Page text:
Selasa, 30 Juli 2013

How to Bond With a Sun Conure

Many people are instantly attracted to the striking beauty of a sun conure, and this attraction often leads to an impulse purchase, instead of the careful research needed to be sure that this is the right bird for them. The sun conure can be a loving, comical and devoted companion, but the path to bonding is not a short one. Patience, understanding and the realization that training will be an on-going process (with several bites along the way), is the key to your best chance of successfully bringing this intelligent beauty into your life.

Instructions

How to Bond with a Sun Conure

    1

    Purchase a baby hand raised sun conure, as they are easier to bond with than an adult. You may have success with an adult, but it is generally more of a task to gain their trust, and you may have no way of knowing the bird's history regarding being handled by humans.

    2

    Give the bird a safe, quiet space to live in and time to settle in. Place the cage in a corner, if possible; this will give her a little more sense of security. Do not place her by a window, as there may be more sights, sounds and movement from outside to make her nervous.

    3

    Teach the sun conure to "step up," by calmly and slowly placing your hand near the bird, and saying "step up" while gently touching his chest. The bird may bite from fear or agitation. Do not flick his beak, hit or yell at him. Try to keep your hand in place, and try not to react to the bite. Give him the command once more. If he bites again, slowly pull your hand back and say "No." If the biting continues, turn your back and leave the room for several minutes. Once he succeeds at stepping up, give him a treat and cheerful praise.

    4

    Introduce your sun conure to the other people in your home. Sun conures often bond with only one member of the household, meaning that everyone else is apt to be bitten or screamed at upon coming near her. Attempt to train her to be handled by more than one person, but do not be surprised if this does not happen. Realize that your bird may choose someone else as her favorite; try not to take it personally.

    5

    Provide your sun conure with lots of toys; they all love to play and clown around. As you handle him more often, try laying him on his back in your hand, or on your lap. This is often one of the conure's favorite positions to play in, and if he allows you to do this, you will know you are gaining his trust. Make sure he has regular out of the cage time on his stand.

    6

    Make sure your sun conure gets 11 to 12 hours of uninterrupted sleep each night. Lack of sleep can make your bird very crabby, and less likely to feel like interacting with you. Give her a quiet space in order for her to nap during the day, as well.

    7

    Provide your bird with the proper nutrition each day. Sun conures need lots of fruits and vegetables in their diets, as well as conure or cockatiel seed mix, pelleted food and occasionally, a few nuts. If your bird is not fed properly, he may not feel well enough to bother with bonding. For a list of foods to offer, and foods to avoid, see the resources section.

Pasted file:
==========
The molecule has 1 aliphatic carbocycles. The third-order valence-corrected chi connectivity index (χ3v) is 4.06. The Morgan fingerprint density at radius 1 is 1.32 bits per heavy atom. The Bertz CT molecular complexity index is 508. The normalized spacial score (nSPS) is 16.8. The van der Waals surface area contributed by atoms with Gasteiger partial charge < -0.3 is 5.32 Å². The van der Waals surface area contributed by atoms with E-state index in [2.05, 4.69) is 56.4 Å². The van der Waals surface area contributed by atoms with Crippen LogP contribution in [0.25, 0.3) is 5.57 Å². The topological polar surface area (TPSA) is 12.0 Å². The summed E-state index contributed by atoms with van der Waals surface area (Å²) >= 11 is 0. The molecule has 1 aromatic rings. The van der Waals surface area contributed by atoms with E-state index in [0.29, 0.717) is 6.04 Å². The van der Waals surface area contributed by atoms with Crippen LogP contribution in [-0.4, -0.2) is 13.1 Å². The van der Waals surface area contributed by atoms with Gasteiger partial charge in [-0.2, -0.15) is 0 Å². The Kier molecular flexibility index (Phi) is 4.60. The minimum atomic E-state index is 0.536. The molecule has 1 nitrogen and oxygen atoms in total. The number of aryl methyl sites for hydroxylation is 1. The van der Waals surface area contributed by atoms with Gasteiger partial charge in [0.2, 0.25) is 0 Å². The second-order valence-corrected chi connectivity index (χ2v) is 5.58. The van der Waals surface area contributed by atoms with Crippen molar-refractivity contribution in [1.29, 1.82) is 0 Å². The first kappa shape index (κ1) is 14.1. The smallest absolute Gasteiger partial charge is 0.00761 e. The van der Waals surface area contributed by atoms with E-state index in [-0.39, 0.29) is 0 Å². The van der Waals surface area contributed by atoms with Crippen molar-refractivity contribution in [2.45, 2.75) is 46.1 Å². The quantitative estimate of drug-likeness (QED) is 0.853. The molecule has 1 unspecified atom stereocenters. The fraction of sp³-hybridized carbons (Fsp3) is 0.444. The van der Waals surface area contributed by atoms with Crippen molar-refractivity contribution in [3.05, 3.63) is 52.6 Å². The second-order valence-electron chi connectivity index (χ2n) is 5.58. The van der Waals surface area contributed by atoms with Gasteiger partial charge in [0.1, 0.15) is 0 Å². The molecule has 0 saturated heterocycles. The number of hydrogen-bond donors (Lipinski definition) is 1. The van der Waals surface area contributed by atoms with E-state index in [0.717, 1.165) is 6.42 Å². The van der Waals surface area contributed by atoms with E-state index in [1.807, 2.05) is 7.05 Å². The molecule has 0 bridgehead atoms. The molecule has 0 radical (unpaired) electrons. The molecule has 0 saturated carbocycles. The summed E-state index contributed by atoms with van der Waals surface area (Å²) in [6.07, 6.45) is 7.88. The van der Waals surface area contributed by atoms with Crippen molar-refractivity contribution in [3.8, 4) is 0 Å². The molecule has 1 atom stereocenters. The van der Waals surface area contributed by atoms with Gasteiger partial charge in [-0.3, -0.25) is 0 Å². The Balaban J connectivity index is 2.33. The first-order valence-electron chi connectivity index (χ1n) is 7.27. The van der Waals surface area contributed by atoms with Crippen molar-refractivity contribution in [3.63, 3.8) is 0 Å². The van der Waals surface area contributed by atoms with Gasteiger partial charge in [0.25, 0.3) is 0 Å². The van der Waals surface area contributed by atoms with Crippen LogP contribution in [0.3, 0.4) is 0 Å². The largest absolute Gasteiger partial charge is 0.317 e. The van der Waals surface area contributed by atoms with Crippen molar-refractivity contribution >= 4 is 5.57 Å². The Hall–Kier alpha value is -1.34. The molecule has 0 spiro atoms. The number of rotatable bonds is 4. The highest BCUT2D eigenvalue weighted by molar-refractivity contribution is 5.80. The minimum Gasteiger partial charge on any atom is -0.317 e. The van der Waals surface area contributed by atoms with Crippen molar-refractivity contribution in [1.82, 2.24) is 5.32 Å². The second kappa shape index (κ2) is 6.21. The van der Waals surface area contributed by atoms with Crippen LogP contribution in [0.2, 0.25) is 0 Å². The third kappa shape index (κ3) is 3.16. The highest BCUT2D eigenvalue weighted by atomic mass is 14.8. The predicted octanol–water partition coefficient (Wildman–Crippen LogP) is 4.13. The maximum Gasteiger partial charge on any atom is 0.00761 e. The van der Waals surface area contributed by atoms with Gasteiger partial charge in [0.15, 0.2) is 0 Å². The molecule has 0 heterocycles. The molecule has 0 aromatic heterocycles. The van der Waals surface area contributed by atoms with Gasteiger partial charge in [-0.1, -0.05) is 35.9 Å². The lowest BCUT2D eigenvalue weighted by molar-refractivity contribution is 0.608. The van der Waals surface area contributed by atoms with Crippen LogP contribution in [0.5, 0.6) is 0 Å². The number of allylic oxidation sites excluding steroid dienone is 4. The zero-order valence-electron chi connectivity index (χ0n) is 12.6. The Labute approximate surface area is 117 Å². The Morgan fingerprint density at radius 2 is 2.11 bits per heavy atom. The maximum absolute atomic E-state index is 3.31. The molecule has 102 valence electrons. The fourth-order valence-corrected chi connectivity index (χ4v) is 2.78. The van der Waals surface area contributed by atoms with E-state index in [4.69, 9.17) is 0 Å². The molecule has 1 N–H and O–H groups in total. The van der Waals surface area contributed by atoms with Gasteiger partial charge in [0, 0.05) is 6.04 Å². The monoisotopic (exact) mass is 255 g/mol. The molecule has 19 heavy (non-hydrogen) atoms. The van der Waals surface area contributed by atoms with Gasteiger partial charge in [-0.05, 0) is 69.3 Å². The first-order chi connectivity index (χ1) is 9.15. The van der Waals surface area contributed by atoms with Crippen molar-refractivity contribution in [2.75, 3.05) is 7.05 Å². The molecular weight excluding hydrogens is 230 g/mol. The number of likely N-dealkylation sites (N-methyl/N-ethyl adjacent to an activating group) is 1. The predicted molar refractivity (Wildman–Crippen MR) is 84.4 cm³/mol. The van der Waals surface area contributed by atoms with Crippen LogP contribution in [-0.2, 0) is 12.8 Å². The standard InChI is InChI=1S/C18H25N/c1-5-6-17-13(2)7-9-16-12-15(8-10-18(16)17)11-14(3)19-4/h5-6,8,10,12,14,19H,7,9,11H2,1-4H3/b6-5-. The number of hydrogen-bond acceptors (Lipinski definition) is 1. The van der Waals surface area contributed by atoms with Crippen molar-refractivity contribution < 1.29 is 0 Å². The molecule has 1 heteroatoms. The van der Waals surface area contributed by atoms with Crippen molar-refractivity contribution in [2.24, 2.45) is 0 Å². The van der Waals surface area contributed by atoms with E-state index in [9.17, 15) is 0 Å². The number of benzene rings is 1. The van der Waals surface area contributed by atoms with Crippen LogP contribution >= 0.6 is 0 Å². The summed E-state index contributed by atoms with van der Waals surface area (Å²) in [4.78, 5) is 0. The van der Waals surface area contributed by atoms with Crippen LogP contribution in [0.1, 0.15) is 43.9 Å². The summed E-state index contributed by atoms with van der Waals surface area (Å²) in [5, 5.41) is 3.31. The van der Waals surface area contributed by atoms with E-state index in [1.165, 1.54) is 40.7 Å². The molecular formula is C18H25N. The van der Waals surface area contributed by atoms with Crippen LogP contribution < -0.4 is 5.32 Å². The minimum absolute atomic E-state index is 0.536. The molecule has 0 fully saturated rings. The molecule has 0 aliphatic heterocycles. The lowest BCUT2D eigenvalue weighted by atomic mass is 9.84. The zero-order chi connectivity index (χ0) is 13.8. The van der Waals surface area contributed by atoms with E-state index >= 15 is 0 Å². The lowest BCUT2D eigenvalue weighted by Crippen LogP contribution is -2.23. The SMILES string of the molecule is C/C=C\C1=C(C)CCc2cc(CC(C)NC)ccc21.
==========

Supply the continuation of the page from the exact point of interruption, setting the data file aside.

How to Help Conures Stop Biting & Screaming

How to Help Conures Stop Biting & Screaming

Conures are delightful companions. Small parrots native to South America, there are many different varieties, a number of which have spectacular colored plumage. Not known as great talkers, they are great fun to watch and play with. They are affectionate and entertaining pets. Conures do have a reputation for being loud birds and can sometimes develop biting habits. If this happens with your conure, don't panic, and don't give up. There are some steps you can take to fix the situation.

Instructions

    1

    Rule out any medical problems with a trip to your avian veterinarian. When dealing with changes in a parrot's behavior, or even before embarking on a big training program, it is always good to rule out any medical problems. The screaming and/or biting may be a symptom of a health problem, or your parrot's way of telling you that something is wrong.

    2

    Look at what happens just before your conure engages in the problematic behavior. This will give you valuable clues to what is going on. Does your conure scream when you are about to leave the house? When you come home? Does he bite when you put your hand in his cage or when you try and return him to his cage? Knowing when the bird engages in the problematic behavior will help you figure out what is causing the behavior and how to get it to stop.

    3

    Notice what you are doing after the bird bites or screams. It is possible to unintentionally reinforce bad behavior by rewarding it. If the owners respond to bad behavior by giving the parrot a lot of attention, the conure may be learning that it likes what happens after it starts screaming. Birds don't always understand human tone or body language, and so may not know if they are being yelled at or scolded, and may simply relish the fact that they are getting attention. If, for instance, the conure doesn't want to go to its cage, and if it screams enough that you let it stay out, then you have taught the parrot that it can get what it wants by screaming. Make sure that you are not accidentally training your bird to misbehave.

    4

    Train your bird using positive reinforcement. Positive reinforcement involves rewarding the animal for engaging in desired behavior. Rewards can be a click from a clicker, or that combined with a favorite food treat. Negative reinforcement such as punishing when behavior is incorrect, is much less effective, and may simply result in a traumatized and scared bird, who is then more likely to bite and scream. Training a bird in desired behavior, or even training it to do tricks, and having it be able to achieve rewards and receive praise is good for the conure's overall demeanor and will improve confidence and cement the bond with the trainer. With less fear and stress in the conure's life, it is much less likely to engage in biting and screaming behaviors.